Foul-smelling ‘corpse flower’ blooms at Indiana University

An Amorphophallus titanum begins to bloom at the New York Botanical Garden (NYBG), Thursday, July 28, 2016, in New York. The rare plant releases scent during its brief 24–36-hour peak, like the smell of rotting flesh, the reason the plant is popularly known as the corpse flower. It is the first time since 1939 that the NYBG has displayed a blooming titan-arum. (AP Photo/Kathy Willens)

BLOOMINGTON, Ind. (AP) — A rare tropical plant known as the “corpse flower” has bloomed at Indiana University’s Jordan Hall greenhouse for a short-lived and smelly display.

Greenhouse supervisor John Lemon says the plant’s stench was strong when its purplish bloom fully unfurled Friday night at the greenhouse. The blooms of titan arum plants emit a stench like rotting flesh to attract pollinators.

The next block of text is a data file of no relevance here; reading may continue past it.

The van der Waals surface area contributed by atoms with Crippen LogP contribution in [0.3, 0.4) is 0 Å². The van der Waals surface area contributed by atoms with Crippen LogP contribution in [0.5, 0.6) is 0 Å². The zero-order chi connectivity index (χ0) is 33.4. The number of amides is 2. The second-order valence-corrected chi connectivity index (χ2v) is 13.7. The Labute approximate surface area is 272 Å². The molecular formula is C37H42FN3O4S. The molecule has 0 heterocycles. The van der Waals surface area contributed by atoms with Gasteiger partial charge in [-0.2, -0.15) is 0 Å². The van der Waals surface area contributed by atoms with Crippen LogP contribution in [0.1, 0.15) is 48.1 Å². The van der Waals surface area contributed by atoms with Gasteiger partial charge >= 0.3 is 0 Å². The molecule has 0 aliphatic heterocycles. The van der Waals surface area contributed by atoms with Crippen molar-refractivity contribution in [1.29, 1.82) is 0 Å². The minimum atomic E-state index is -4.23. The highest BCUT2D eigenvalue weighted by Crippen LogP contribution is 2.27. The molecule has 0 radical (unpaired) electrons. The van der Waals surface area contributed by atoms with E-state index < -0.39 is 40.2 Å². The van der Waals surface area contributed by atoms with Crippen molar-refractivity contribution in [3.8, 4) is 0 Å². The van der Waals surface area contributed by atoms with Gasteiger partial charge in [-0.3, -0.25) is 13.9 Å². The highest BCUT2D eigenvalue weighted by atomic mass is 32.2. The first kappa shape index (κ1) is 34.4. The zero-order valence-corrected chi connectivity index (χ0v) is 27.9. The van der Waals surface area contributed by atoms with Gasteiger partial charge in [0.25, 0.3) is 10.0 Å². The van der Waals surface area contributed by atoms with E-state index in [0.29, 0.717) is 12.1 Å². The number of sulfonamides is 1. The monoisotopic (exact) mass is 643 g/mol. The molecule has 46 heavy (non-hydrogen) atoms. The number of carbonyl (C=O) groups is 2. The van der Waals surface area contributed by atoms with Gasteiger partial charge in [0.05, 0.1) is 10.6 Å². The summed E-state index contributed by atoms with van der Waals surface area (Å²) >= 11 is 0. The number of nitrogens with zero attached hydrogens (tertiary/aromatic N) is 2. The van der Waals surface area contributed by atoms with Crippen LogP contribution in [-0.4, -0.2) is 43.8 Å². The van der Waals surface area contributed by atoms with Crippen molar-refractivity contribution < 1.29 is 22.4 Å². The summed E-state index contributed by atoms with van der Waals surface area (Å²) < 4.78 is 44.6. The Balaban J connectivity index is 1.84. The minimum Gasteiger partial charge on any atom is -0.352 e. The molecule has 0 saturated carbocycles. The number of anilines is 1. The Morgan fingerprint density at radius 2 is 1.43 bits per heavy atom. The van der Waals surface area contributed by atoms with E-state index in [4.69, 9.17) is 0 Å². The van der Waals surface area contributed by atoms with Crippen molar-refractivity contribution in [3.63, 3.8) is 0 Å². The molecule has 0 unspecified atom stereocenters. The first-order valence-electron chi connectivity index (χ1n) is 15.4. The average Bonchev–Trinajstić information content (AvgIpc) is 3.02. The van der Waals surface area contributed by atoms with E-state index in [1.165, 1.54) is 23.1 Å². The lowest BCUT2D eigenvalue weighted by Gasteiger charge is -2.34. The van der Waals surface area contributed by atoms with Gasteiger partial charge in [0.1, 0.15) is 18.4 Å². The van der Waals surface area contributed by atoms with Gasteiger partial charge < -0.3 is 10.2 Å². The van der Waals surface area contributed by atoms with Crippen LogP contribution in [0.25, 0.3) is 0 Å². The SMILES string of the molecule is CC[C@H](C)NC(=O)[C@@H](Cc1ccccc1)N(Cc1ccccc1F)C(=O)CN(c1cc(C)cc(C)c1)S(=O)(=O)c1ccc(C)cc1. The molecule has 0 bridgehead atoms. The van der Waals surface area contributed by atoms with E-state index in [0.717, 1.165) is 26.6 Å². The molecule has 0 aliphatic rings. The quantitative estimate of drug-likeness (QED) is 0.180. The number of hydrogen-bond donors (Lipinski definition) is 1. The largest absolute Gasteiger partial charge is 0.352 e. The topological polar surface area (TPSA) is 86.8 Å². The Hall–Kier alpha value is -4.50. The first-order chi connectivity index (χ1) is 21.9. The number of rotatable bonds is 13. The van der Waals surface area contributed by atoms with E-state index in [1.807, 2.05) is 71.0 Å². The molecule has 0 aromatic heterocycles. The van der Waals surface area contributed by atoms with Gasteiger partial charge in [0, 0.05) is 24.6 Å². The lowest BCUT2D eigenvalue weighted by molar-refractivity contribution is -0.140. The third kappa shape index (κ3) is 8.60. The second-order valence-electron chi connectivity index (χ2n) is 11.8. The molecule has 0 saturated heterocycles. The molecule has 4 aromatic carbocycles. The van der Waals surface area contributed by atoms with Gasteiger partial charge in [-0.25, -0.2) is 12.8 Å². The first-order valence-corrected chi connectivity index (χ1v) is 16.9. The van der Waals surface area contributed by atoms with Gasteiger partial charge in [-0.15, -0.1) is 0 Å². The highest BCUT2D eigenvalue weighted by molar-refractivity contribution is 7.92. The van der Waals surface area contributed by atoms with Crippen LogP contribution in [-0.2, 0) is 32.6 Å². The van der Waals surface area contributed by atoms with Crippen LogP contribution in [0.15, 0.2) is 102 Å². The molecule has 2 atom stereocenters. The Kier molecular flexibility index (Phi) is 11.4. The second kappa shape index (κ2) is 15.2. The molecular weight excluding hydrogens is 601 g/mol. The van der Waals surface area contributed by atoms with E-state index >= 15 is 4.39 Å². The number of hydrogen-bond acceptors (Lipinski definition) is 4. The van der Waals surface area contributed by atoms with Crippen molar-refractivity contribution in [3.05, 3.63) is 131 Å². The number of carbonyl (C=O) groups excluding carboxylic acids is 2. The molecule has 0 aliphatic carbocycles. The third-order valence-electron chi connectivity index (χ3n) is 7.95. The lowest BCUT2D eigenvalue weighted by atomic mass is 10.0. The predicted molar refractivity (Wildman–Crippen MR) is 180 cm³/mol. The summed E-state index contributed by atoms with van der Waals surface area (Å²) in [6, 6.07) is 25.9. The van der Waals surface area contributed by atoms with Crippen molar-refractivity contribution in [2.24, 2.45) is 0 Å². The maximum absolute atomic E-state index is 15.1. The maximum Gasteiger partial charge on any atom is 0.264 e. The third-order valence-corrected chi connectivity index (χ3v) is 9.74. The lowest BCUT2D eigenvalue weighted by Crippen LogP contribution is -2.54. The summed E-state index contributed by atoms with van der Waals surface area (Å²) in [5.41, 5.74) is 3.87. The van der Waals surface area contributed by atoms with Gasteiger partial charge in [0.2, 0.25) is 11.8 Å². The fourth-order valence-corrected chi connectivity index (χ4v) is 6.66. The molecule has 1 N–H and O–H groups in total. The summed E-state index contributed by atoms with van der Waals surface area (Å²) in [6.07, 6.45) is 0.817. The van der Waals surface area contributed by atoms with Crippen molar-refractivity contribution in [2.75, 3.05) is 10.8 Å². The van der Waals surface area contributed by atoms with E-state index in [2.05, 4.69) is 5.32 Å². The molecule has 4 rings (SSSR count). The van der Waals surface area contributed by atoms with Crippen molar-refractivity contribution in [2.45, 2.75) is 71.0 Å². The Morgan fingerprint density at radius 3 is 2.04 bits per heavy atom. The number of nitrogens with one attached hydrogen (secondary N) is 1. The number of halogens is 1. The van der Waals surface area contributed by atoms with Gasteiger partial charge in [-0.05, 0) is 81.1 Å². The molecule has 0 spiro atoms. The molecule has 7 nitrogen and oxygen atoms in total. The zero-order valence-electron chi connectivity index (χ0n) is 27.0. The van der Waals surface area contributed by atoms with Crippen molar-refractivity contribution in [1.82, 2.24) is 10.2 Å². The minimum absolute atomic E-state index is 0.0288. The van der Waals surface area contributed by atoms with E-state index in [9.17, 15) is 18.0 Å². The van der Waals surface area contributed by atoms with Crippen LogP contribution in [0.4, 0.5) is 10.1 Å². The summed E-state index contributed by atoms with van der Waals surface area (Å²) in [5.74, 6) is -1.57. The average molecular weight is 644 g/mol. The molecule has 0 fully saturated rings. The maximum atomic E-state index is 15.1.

The plant remained in full bloom Saturday afternoon and The Herald-Times reports IU plant biologists say the bloom may last into Sunday.

The plant was given to IU in 2007 and this is the first time the 9-year-old specimen has bloomed.

Corpse flowers are native to Sumatra’s equatorial rain forests and are one of the largest flowers on earth, reaching 6 feet in height.

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